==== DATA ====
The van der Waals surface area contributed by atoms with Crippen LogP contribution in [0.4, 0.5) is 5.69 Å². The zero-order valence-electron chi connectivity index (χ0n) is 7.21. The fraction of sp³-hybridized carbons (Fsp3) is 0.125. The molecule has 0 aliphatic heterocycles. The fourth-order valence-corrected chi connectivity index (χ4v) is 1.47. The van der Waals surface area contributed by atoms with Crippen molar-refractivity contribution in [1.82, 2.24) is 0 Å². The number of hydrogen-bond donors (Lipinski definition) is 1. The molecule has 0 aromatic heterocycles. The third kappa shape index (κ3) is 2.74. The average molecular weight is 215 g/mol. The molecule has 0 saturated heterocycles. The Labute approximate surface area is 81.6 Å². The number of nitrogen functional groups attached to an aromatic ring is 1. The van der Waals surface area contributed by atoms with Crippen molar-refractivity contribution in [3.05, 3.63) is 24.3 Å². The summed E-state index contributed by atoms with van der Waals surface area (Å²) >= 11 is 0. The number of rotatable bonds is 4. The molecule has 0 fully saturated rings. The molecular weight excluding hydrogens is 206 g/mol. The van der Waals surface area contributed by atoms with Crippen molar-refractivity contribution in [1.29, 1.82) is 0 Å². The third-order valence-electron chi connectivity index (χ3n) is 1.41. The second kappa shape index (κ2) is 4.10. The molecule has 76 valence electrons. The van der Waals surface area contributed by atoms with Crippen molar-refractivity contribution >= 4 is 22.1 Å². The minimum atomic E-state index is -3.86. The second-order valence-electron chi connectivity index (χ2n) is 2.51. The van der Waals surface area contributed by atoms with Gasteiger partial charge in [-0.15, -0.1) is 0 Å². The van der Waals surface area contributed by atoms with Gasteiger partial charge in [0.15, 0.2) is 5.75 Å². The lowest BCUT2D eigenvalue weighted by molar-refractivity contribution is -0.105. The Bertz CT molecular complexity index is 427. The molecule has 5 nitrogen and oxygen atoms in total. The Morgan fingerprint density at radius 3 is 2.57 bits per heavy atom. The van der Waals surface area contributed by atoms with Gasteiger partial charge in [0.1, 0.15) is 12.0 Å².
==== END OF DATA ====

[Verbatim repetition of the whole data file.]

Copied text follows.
The van der Waals surface area contributed by atoms with Crippen LogP contribution in [0.4, 0.5) is 5.69 Å². The zero-order valence-electron chi connectivity index (χ0n) is 7.21. The fraction of sp³-hybridized carbons (Fsp3) is 0.125. The molecule has 0 aliphatic heterocycles. The fourth-order valence-corrected chi connectivity index (χ4v) is 1.47. The van der Waals surface area contributed by atoms with Crippen molar-refractivity contribution in [1.82, 2.24) is 0 Å². The number of hydrogen-bond donors (Lipinski definition) is 1. The molecule has 0 aromatic heterocycles. The third kappa shape index (κ3) is 2.74. The average molecular weight is 215 g/mol. The molecule has 0 saturated heterocycles. The Labute approximate surface area is 81.6 Å². The number of nitrogen functional groups attached to an aromatic ring is 1. The van der Waals surface area contributed by atoms with Crippen molar-refractivity contribution in [3.05, 3.63) is 24.3 Å². The summed E-state index contributed by atoms with van der Waals surface area (Å²) >= 11 is 0. The number of rotatable bonds is 4. The molecule has 0 fully saturated rings. The molecular weight excluding hydrogens is 206 g/mol. The van der Waals surface area contributed by atoms with Crippen molar-refractivity contribution in [1.29, 1.82) is 0 Å². The third-order valence-electron chi connectivity index (χ3n) is 1.41. The second kappa shape index (κ2) is 4.10. The molecule has 76 valence electrons. The van der Waals surface area contributed by atoms with Crippen molar-refractivity contribution >= 4 is 22.1 Å². The minimum atomic E-state index is -3.86. The second-order valence-electron chi connectivity index (χ2n) is 2.51. The van der Waals surface area contributed by atoms with Gasteiger partial charge in [-0.15, -0.1) is 0 Å². The van der Waals surface area contributed by atoms with Gasteiger partial charge in [0.15, 0.2) is 5.75 Å². The lowest BCUT2D eigenvalue weighted by molar-refractivity contribution is -0.105. The Bertz CT molecular complexity index is 427. The molecule has 5 nitrogen and oxygen atoms in total. The Morgan fingerprint density at radius 3 is 2.57 bits per heavy atom. The van der Waals surface area contributed by atoms with Gasteiger partial charge in [0.1, 0.15) is 12.0 Å².